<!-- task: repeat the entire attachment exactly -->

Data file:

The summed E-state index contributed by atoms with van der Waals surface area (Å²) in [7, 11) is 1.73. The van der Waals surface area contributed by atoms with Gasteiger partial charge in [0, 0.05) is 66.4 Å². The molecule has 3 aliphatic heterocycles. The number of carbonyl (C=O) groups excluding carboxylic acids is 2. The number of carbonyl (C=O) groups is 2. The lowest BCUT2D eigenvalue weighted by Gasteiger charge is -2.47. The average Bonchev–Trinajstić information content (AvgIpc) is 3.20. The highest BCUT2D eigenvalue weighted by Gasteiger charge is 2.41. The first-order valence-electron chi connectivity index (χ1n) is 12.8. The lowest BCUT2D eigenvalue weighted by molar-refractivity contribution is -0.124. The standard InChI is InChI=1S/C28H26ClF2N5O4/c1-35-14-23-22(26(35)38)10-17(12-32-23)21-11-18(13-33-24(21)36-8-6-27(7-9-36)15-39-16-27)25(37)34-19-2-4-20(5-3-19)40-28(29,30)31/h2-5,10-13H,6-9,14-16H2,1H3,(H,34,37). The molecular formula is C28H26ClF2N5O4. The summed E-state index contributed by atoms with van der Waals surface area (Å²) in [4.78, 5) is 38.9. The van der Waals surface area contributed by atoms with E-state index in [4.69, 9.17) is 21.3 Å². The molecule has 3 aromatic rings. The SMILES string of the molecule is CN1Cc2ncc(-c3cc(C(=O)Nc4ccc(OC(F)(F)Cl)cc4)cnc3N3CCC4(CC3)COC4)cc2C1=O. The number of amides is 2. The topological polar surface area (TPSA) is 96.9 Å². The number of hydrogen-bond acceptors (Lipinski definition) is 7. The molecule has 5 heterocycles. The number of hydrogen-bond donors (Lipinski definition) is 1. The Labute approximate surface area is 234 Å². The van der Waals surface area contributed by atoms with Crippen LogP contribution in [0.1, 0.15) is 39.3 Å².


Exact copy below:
The summed E-state index contributed by atoms with van der Waals surface area (Å²) in [7, 11) is 1.73. The van der Waals surface area contributed by atoms with Gasteiger partial charge in [0, 0.05) is 66.4 Å². The molecule has 3 aliphatic heterocycles. The number of carbonyl (C=O) groups excluding carboxylic acids is 2. The number of carbonyl (C=O) groups is 2. The lowest BCUT2D eigenvalue weighted by Gasteiger charge is -2.47. The average Bonchev–Trinajstić information content (AvgIpc) is 3.20. The highest BCUT2D eigenvalue weighted by Gasteiger charge is 2.41. The first-order valence-electron chi connectivity index (χ1n) is 12.8. The lowest BCUT2D eigenvalue weighted by molar-refractivity contribution is -0.124. The standard InChI is InChI=1S/C28H26ClF2N5O4/c1-35-14-23-22(26(35)38)10-17(12-32-23)21-11-18(13-33-24(21)36-8-6-27(7-9-36)15-39-16-27)25(37)34-19-2-4-20(5-3-19)40-28(29,30)31/h2-5,10-13H,6-9,14-16H2,1H3,(H,34,37). The molecular formula is C28H26ClF2N5O4. The summed E-state index contributed by atoms with van der Waals surface area (Å²) in [4.78, 5) is 38.9. The van der Waals surface area contributed by atoms with E-state index in [4.69, 9.17) is 21.3 Å². The molecule has 3 aromatic rings. The SMILES string of the molecule is CN1Cc2ncc(-c3cc(C(=O)Nc4ccc(OC(F)(F)Cl)cc4)cnc3N3CCC4(CC3)COC4)cc2C1=O. The number of amides is 2. The topological polar surface area (TPSA) is 96.9 Å². The number of hydrogen-bond acceptors (Lipinski definition) is 7. The molecule has 5 heterocycles. The number of hydrogen-bond donors (Lipinski definition) is 1. The Labute approximate surface area is 234 Å². The van der Waals surface area contributed by atoms with Crippen LogP contribution in [0.1, 0.15) is 39.3 Å².